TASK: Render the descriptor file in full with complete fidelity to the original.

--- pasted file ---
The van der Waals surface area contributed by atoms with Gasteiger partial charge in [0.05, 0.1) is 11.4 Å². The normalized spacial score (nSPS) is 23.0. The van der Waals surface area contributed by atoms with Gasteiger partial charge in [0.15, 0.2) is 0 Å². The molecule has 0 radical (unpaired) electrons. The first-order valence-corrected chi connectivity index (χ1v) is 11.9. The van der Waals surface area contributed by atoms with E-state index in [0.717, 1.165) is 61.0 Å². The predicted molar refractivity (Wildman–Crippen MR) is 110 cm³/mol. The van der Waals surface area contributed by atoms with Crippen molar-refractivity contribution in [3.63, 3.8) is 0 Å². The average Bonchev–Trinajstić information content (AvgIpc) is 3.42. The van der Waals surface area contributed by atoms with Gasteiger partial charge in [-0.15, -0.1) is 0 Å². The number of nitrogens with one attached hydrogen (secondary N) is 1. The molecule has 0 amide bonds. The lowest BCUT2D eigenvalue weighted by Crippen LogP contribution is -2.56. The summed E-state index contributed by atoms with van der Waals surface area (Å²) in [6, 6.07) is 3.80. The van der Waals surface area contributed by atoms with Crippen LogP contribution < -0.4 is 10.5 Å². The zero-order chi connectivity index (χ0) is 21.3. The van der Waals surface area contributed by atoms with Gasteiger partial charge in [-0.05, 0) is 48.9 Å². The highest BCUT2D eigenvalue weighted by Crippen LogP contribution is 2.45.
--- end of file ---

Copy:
The van der Waals surface area contributed by atoms with Gasteiger partial charge in [0.05, 0.1) is 11.4 Å². The normalized spacial score (nSPS) is 23.0. The van der Waals surface area contributed by atoms with Gasteiger partial charge in [0.15, 0.2) is 0 Å². The molecule has 0 radical (unpaired) electrons. The first-order valence-corrected chi connectivity index (χ1v) is 11.9. The van der Waals surface area contributed by atoms with E-state index in [0.717, 1.165) is 61.0 Å². The predicted molar refractivity (Wildman–Crippen MR) is 110 cm³/mol. The van der Waals surface area contributed by atoms with Crippen molar-refractivity contribution in [3.63, 3.8) is 0 Å². The average Bonchev–Trinajstić information content (AvgIpc) is 3.42. The van der Waals surface area contributed by atoms with Gasteiger partial charge in [-0.15, -0.1) is 0 Å². The number of nitrogens with one attached hydrogen (secondary N) is 1. The molecule has 0 amide bonds. The lowest BCUT2D eigenvalue weighted by Crippen LogP contribution is -2.56. The summed E-state index contributed by atoms with van der Waals surface area (Å²) in [6, 6.07) is 3.80. The van der Waals surface area contributed by atoms with Crippen LogP contribution < -0.4 is 10.5 Å². The zero-order chi connectivity index (χ0) is 21.3. The van der Waals surface area contributed by atoms with Gasteiger partial charge in [-0.05, 0) is 48.9 Å². The highest BCUT2D eigenvalue weighted by Crippen LogP contribution is 2.45.